Pinching may work if done properly. Smacking in the face leads to head shy and other issues. Make a fist and punch him in the mouth next time.
That sounds logical
You need to understand the psychology behind what you're doing before you do it, if you want to be effective at training. That is, understand how the horse thinks & understands what you're doing. When talking basic behavioural stuff, it's not that difficult because we all(whatever species) learn in effectively the same manner. A major difference between horses & humans re training is that we have a detailed language to understand past & future events, abstract ideas, etc, whereas horses only really learn from *instant* association. For eg. if you smack, punch, kick... whatever a horse in the face, body, leg... wherever & it happens consistently at the time of a behaviour you want to discourage, that *can* be effective(still not necessarily without 'side effects'), but if you punish a horse(in whatever manner) after the event(even seconds later), inconsistently or in other ways they don't understand, then you're likely to make him 'shy' of you, 'angry', reactive... more playful(in ways you don't want to play)...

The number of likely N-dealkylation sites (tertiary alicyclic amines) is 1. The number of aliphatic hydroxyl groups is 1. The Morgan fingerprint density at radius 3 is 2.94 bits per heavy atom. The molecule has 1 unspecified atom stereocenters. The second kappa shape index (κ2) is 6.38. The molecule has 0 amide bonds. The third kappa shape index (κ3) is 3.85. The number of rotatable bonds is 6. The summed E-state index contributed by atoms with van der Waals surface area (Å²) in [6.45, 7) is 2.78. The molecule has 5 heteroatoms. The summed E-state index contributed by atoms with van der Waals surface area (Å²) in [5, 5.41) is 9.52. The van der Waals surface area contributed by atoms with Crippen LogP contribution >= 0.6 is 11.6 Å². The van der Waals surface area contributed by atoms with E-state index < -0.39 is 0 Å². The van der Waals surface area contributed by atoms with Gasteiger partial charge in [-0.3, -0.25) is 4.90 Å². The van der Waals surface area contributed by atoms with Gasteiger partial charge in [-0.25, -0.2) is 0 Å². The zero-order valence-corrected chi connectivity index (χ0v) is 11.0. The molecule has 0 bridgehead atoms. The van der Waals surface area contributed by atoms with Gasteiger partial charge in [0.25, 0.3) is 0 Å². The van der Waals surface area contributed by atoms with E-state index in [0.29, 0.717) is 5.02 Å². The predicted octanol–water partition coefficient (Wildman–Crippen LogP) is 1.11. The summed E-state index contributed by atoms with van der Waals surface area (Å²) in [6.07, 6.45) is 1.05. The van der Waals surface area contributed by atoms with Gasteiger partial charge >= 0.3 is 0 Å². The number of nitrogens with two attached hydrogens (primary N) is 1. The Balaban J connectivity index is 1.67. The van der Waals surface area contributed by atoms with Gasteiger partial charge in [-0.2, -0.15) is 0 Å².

and i cant just wait until next time he bites me and then hit him in the face
Yep, agree that *well timed* punishment can be an important *part* of changing 'bad' behaviour but is rarely effective(or fair IMO) if it's the only tactic. Understanding why he's doing it in the first place & changing his motivation is important, as I tried to get across, as is teaching *good* manners which will reduce the likelihood of the 'bad' behaviour. I would focus on teaching him 'good' behaviour & just be prepared to punish in case of 'emergencies' where he forgets his manners(or you forget yours before he's learned they're to be accepted
I'd focus on teaching him it's in his best interests to allow you to be in his space, etc, no matter whether he's eating or not. Teach him what works for him is to have a pleasant expression on his face, keep his nose in & down when close to you, keep his head out of your personal bubble(you need to decide how big that is & be consistent about it) at all times.